Law professor Maureen Maloney chaired an expert panel on money laundering in B.C. real estate. (Tom Fletcher/Black Press)

B.C. estimates $7 billion laundered in 2018, $5 billion in real estate

Foreign, underground cash may have pushed up average home price 5%

B.C.’s money laundering investigators have estimated $5 billion in money laundering in B.C. in 2018, added to the purchase and resale of luxury cars and other goods for a total of more than $7 billion in dirty money in a single year.

Reports on real estate and financial transactions released Thursday show a similar pattern with luxury cars, bought with cash or untracked foreign transfers, and then resold to cover the source of money. Investigators found luxury goods went beyond sports cars and condos to high-end pianos and other items that can be bought and resold.

B.C.’s activity was part of $47 billion in money laundering across Canada, according to computer models estimating the activity developed for former RCMP investigator Peter German and former deputy finance minister Maureen Maloney.

Maloney’s report notes that with the volume of untraced money, Canada and B.C. in particular are favoured locations for criminals to operate in. That increases the rate of drug trafficking that has fuelled the opioid overdose crisis, as well as pushing up the price of housing by an estimate five per cent in B.C.

READ MORE: Hot cars hide dirty money from organized crime

READ MORE: RCMP has ‘no’ dedicated investigators in B.C.

Attorney General David Eby vowed to close loopholes and improve enforcement as a result of the findings.

“Wealthy criminals and those attempting to evade taxes have had the run of our province for too long, to the point that they are now distorting our economy,” Eby said.

Other things used to conceal the source of cash or convert it to legitimate funds were buying and selling boats, purchases at auction houses, paying fees at colleges, as well as cryptocurrency and foreign credit cards that Canadian law enforcement has no way to check for the source of funds.

“In the past few years, Greater Vancouver has been at the confluence of proceeds of criminal activity, large amounts of capital fleeing China and other countries, and a robust underground economy seeking to evade taxes,” German’s final report says. “These three rivers of money coalesce in Vancouver’s property market and in consumer goods.”


@tomfletcherbc
tfletcher@blackpress.ca

Like us on Facebook and follow us on Twitter.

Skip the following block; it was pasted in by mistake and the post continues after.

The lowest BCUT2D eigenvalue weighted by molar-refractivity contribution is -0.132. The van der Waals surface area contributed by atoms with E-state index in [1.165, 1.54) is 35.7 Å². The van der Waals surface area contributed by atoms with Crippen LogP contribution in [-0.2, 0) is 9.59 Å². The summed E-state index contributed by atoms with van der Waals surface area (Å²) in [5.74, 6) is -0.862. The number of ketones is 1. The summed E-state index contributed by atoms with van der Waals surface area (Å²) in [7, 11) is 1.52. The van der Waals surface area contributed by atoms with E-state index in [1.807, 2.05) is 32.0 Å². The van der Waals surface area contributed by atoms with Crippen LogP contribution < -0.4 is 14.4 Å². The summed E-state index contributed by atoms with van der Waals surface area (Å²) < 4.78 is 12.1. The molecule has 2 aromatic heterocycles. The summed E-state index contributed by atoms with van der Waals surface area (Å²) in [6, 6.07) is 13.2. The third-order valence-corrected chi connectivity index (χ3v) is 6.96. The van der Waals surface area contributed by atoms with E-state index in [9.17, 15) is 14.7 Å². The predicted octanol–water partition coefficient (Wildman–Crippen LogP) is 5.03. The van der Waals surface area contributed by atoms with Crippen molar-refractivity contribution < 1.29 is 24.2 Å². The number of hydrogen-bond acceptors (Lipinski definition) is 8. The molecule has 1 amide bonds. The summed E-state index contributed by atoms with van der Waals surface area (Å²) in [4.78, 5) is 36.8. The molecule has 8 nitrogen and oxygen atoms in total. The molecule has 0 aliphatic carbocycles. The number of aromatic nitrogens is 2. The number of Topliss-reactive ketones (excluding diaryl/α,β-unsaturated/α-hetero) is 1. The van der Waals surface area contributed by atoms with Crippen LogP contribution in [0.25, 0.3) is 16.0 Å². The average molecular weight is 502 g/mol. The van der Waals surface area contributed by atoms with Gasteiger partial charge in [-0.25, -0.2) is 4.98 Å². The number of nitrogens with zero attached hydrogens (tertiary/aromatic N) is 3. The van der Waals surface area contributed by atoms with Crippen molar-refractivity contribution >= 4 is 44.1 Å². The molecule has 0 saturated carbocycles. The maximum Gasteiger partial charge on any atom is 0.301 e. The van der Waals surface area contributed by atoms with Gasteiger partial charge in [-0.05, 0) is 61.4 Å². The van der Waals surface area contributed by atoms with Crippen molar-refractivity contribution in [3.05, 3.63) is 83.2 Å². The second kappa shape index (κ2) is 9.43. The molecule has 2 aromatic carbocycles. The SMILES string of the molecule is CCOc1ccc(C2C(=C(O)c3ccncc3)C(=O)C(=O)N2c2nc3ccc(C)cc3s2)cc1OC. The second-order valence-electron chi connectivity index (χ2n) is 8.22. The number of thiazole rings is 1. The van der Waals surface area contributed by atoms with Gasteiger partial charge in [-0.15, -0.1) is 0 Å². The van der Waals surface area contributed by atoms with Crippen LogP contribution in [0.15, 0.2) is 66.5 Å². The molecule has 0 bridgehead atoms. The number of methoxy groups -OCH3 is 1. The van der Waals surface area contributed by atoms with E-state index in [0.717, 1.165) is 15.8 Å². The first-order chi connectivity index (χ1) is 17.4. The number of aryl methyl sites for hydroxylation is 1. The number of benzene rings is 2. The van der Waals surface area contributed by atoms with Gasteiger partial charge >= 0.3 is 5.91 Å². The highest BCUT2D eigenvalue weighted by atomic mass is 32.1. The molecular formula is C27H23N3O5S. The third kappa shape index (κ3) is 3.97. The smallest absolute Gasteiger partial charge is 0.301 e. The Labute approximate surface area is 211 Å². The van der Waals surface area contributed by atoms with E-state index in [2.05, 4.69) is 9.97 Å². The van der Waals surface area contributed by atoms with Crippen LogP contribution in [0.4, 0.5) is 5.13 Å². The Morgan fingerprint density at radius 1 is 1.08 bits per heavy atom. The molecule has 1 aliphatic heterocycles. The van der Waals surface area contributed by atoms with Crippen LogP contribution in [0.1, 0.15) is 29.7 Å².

Just Posted

‘This is where the movement is going to start’: Jessica Patrick remembered at memorial march

The march commemorates the one-year anniversary of the 18-year-old’s unsolved death

Upper Skeena Rec Centre officially opens

Community room named in honour of Peter and Lynn Newbery

Jury makes five recommendations following coroner’s inquest into Smithers man’s 2015 death

The jury classified the death accidental with “external pressure to the head [and] neck” as the cause

First Nations given max compensation for Ottawa’s child-welfare discrimination

2016 ruling said feds didn’t give same funding for on-reserve kids as was given to off-reserve kids

Power restored to 120,000 customers after northern B.C. transmission failure

Lightning is suspected to be the cause of the outage, says BC Hydro

VIDEO: Vancouver Island mayor details emergency response after fatal bus crash

Sharie Minions says she is ‘appalled’ by condition of road where bus crashed

Federal party leaders address gun violence after weekend shooting near Toronto

One teen was killed and five people injured in the shooting

Conservatives promise tax cut that they say will address Liberal increases

Scheer says the cut would apply to the lowest income bracket

B.C. VIEWS: Cutting wood waste produces some bleeding

Value-added industry slowly grows as big sawmills close

Fewer trees, higher costs blamed for devastating downturn in B.C. forestry

Some say the high cost of logs is the major cause of the industry’s decline in B.C.

Federal food safety watchdog says batch of baby formula recalled

The agency says it’s conducting a food safety investigation

UVic president offers condolences after two students killed in bus crash

‘We also grieve with those closest to these members of our campus community,’ Cassels says

Coming Home: B.C. fire chief and disaster dog return from hurricane-ravaged Bahamas

The pair spent roughly one week on Great Abaco Island assisting in relief efforts

Most Read